We live in a society where money rules, so it’s no wonder American’s work hard in order to pay the bills, but not so hard when it comes to exercise. People don’t typically get paid to exercise, and it’s easy to skip the gym when Netflix is calling, especially when there is no monetary reward.
It’s no secret that sticking to an exercise routine requires a great amount of motivation. Forget about the fact that exercising is incredibly important to maintaining a healthy body. Shouldn’t that be enough? The truth of the matter is that the majority of Americans (80%) don’t get the recommended amount of aerobic and muscle-building exercise.
Yet Americans are known for working hard. They work more than anyone in the industrial world. Americans take fewer vacations, work longer hours, and even retire later than any other country. So with such an impressive work ethic, why doesn’t all this hard work translate to the same amount when it comes to working toward a healthier body?
The answer is obvious.
But what if people did get paid to exercise? It’s not hard to imagine that a lot more of us would have chiseled physiques. It happens that a group of researches wondered the same thing and decided to put it to the test. Mitesh Patel, MD, assistant professor of medicine and health care management at the Perelman School of Medicine and the Wharton School at the University of Pennsylvania, and his team rounded up 281 participants and set them up with 1 of 3 incentive programs to reach a daily goal of 7000 steps: a gain incentive ($1.40 given each day the goal was achieved), a lottery incentive (eligibility to win $1.40 each day the goal was achieved), or a loss incentive ($42 paid upfront and $1.40 removed every day the goal was not achieved). Participants’ daily steps were then tracked for 13 weeks and the results were published in the Annals of Internal Medicine.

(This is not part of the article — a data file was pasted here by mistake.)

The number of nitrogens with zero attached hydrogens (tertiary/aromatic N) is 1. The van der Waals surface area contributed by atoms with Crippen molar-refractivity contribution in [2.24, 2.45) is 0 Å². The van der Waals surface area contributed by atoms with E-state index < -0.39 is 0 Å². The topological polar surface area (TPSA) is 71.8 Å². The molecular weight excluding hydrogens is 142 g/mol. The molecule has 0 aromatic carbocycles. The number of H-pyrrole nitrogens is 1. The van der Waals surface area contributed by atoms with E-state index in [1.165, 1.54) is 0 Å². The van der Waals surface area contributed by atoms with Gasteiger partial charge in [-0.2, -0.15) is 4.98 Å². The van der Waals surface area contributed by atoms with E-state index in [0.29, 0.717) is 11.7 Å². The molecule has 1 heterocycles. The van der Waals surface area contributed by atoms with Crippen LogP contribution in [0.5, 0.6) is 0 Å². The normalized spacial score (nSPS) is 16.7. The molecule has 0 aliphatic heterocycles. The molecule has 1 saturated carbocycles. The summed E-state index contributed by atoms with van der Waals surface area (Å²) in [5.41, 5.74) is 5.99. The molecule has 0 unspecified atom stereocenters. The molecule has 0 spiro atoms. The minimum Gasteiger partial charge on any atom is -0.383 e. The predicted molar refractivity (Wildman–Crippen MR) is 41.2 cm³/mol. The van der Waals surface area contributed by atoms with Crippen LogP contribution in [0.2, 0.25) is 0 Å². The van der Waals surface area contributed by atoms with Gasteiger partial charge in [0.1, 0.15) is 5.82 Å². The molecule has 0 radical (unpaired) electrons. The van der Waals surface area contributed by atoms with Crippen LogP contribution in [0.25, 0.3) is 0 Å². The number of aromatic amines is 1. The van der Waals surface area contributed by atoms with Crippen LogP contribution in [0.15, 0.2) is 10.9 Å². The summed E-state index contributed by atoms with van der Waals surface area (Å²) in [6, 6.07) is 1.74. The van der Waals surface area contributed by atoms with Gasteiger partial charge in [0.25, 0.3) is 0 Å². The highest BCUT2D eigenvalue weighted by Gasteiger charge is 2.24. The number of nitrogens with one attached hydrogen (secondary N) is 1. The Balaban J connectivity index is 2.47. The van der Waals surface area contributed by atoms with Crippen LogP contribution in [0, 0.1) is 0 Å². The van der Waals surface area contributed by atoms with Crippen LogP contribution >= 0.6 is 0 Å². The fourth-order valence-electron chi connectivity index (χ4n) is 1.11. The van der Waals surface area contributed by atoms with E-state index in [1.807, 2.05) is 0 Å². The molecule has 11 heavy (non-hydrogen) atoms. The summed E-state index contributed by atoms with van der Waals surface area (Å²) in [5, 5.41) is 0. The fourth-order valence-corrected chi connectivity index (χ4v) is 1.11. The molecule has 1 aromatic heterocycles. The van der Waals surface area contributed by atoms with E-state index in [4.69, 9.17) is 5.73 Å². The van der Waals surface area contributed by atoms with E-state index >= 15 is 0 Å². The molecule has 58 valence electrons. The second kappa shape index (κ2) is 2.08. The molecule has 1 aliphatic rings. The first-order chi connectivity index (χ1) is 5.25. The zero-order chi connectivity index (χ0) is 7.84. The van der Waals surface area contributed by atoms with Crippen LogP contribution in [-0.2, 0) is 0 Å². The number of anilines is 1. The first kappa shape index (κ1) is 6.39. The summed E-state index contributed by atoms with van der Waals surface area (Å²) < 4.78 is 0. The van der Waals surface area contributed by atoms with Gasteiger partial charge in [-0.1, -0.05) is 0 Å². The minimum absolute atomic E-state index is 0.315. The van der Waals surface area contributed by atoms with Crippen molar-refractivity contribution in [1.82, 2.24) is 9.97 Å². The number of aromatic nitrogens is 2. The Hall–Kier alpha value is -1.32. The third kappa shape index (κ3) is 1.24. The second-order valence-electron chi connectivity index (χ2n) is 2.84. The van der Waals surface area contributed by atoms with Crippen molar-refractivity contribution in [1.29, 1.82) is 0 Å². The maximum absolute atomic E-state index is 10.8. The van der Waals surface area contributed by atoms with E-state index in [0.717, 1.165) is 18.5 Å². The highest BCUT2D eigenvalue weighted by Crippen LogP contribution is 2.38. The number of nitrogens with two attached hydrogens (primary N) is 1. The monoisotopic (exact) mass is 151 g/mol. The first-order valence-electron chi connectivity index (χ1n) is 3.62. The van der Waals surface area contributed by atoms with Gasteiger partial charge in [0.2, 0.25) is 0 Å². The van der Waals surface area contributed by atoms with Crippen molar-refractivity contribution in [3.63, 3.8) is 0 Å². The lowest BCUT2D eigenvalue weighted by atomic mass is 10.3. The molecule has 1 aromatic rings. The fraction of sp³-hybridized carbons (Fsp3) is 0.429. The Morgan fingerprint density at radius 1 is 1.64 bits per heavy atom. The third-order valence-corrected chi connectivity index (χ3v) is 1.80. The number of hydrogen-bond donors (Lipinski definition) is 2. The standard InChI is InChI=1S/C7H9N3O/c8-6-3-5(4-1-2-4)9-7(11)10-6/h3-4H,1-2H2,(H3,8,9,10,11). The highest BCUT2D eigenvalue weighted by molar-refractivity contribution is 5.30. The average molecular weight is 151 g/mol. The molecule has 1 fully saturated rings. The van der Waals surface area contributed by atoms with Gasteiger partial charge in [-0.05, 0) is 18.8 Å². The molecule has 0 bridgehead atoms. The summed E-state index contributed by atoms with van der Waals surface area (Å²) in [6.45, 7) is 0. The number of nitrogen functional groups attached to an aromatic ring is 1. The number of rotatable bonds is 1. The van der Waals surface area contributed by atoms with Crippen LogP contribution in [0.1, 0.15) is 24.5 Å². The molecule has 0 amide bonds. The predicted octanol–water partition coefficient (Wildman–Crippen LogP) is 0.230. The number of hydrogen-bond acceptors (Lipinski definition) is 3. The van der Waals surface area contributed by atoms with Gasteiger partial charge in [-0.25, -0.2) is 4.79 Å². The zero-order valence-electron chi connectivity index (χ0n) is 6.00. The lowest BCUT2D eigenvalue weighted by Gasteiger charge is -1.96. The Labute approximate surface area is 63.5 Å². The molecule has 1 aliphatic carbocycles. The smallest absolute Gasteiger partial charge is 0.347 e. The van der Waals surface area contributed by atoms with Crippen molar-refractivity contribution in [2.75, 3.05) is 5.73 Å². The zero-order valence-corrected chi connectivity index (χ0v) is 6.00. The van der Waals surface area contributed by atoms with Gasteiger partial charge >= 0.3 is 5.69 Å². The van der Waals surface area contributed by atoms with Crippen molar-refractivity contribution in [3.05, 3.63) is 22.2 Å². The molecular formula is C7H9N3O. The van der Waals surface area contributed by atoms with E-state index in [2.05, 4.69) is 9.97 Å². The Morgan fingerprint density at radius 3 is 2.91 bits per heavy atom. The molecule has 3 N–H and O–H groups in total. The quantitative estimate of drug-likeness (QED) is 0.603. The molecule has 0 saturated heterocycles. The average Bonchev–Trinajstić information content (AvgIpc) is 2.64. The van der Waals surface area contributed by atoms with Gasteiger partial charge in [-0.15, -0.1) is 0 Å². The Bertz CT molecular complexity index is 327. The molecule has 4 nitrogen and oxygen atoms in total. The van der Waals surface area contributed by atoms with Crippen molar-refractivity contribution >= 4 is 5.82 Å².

It turns out that what’s even more motivating than gaining money is having it taken away.
The people in the gain incentive program and the lottery incentive program met the daily goal about 30% to 35% of the time. Interestingly, however, those in the loss incentive program met the goal 45% of the time. “We saw dramatically different results when the same amount of money was framed as a loss as opposed to having it framed as a gain,” says Dr Patel.
It makes sense that people are more motivated by incentives that provide instant gratification such as money, but the threat of losing something already in the pocket is far more motivating than gaining something never had.
Companies can take advantage of the results of the study to develop incentive-based employee wellness programs, and some already have. StickK.com asks employees and users to sign commitment contracts to meet different goals from losing weight to quitting smoking. Members are then charged a fine when they fail to live up to their expectations. One of the company’s most successful models is the anti-charity model. For example, if a member believes in gun control, their money will go to the National Rifle Association if they don’t meet their goal.
Using money as a motivator may be the answer to America’s obesity problem, especially when there is a threat of losing it. More companies should use Dr Patel’s research to develop their own system of motivation. What do they have to lose, besides weight?